Shrubs with red coloring paint your landscape with warm color. To draw attention to these plants in your landscape design, pair them with lighter colors. In a shrub border, you can place shrubs with red coloring next to or in front of bushes with light green or variegated foliage. Shrubs with red coloring also stand out when placed in front of light-color siding, taupe stucco and grey stone.
Red in Spring and Fall
Persian ironwood (Parrotia persica) and Japanese spirea “Froebelii” (Spiraea japonica “Froebelii”) produce reddish emergent leaves in spring, followed by red flowers and red fall foliage. Purchase Persian ironwood trained as a multi-stemmed shrub, not a small tree. Its somewhat inconspicuous flowers come out in early spring and it grows about 15 feet tall. Expect the leaves to turn green in summer and then yellow and orange to red in the fall. The brownish-red spring foliage on “Froebelii” soon turn blue-green and then change to wine-red in the fall. It begets red flowers in early summer, grows 3 to 4 feet tall and is considered invasive in some regions. Both shrubs grow in U.S. Department of Agriculture plant hardiness zones 4 through 8.
Hues of Red and Purple
Add hues of red and purple to your landscape with Japanese maple “Inabashidare” (Acer palmatum var. dissectum “Inabashidare”) and Knock Out shrub rose “Radrazz” (Rosa “Radrazz”). The foliage on “Inabashidare” comes out deep purple, turns purple-red by summer and becomes bright-red in autumn. Its modest reddish flowers come out in spring and it grows 6 to 10 feet tall. In the summer, “Radrazz” has purplish-green leaves that turn purple to burgundy in autumn. Its fragrant, cherry-red roses blossom from spring through frost and it grows 3 to 4 feet tall. Both shrubs grow in USDA zones 5 through 9.
Bronze in Spring and Red in Autumn
Certain shrubs splash your yard with bronze in spring and red in autumn. The leaves on crape myrtle “Gamad I” (Lagerstroemia indica “Gamad I”), also known as “Razzle Dazzle Cherry,” emerge bronze in spring, promptly change to dark-green and turn burgundy-red in autumn. Considered invasive in some areas, its red buds open in summer to reveal cherry-red flowers and it matures to about 3 feet tall in USDA zones 6 through 10. The leaves on viburnum “Dawn” (Viburnum x bodnantense “Dawn”) come out with bronze tints in spring, soon change to deep-green and turn burgundy-red in autumn. It presents rosy-pink blossoms in spring, followed by small red fruit that turns black by fall. “Dawn” grows 8 to 10 feet tall in USDA zones 5 through 7.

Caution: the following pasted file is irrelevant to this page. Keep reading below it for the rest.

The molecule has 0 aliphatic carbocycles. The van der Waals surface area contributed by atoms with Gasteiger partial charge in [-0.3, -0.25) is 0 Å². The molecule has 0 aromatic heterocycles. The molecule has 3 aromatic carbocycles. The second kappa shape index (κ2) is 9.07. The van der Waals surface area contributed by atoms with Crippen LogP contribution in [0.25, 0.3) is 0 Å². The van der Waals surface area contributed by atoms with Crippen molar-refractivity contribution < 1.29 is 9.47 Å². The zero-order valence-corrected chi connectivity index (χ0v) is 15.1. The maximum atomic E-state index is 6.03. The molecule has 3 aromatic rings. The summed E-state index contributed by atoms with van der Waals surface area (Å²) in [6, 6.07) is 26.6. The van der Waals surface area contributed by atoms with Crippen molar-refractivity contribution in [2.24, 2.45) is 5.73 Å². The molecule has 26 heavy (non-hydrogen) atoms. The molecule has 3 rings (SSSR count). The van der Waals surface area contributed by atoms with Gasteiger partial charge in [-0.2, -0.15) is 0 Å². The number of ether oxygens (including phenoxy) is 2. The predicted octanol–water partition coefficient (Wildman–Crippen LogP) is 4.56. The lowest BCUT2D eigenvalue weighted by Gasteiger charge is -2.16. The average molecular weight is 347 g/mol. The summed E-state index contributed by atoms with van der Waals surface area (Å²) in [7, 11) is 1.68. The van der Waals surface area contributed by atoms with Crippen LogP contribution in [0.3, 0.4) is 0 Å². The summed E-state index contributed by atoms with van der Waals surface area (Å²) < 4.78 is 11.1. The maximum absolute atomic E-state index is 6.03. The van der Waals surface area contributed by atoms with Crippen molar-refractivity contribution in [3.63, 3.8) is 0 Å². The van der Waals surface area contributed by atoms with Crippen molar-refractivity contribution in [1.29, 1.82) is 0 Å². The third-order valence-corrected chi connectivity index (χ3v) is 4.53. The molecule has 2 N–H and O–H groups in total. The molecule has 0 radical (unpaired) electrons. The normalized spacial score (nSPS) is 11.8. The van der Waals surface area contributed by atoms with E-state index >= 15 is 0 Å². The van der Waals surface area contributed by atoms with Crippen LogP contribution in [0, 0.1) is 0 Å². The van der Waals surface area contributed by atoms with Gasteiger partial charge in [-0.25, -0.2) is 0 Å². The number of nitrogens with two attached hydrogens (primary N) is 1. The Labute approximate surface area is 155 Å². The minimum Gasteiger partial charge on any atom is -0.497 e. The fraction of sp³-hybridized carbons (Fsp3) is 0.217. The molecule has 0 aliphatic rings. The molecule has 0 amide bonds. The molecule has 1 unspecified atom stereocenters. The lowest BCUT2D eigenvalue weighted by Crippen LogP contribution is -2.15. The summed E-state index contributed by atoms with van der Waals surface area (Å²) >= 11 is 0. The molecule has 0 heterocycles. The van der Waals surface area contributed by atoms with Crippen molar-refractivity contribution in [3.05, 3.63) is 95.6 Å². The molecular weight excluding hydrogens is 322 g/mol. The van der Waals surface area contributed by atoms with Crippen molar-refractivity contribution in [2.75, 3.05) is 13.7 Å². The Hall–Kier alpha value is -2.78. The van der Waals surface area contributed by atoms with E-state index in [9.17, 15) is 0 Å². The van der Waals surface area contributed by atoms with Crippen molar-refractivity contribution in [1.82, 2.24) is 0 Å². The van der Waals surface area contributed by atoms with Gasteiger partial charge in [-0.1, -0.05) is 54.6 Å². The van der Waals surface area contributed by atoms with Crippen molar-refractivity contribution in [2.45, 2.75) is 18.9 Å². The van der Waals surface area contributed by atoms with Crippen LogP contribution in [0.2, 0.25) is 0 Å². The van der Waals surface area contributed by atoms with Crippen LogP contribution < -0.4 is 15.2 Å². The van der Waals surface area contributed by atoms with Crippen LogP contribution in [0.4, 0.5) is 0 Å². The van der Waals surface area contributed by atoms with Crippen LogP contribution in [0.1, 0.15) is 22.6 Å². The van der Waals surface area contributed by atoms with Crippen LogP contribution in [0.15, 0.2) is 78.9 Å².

Red in Late Fall or Winter
Certain shrubs with red coloring offer late fall or winter interest. Although considered invasive in some regions, burning bush (Euonymus alatus), also known as winged spindle tree, is well-known for its green leaves that turn fiery-red in autumn in USDA zones 4 through 8. Easy to grow and tolerant of almost full shade, its inconspicuous flowers yield small red fruits in fall that burst to reveal seeds nestled inside orange-red casings that attract birds. Chokeberry “Brilliantissima” (Aronia arbutifolia “Brilliantissima”) has shiny, dark-green leaves that turn bright-red in autumn and white flowers in spring that yield a profusion of shiny-red fruit borne in clusters in late summer that persist well into winter. It grows 6 to 8 feet tall in USDA zones 4 through 9.
- Colorado State University Extension: Water Wise Landscaping -- Principles of Landscape Design
- Missouri Botanical Garden: Spiraea Japonica "Froebelii"
- Missouri Botanical Garden: Parrotia Persica
- Missouri Botanical Garden: Rosa "Radrazz" Knock Out
- Missouri Botanical Garden: Acer Palmatum Var. Dissectum 'Inabashidare'"
- Missouri Botanical Garden: Aronia Arbutifolia "Brilliantissima"
- Missouri Botanical Garden: Euonymus Alatus
- Missouri Botanical Garden: Viburnum x Bodnantense "Dawn"
- Missouri Botanical Garden: Lagerstroemia Indica "Gamad I" Razzle Dazzle Cherry
- Photo Credit Jupiterimages/Photos.com/Getty Images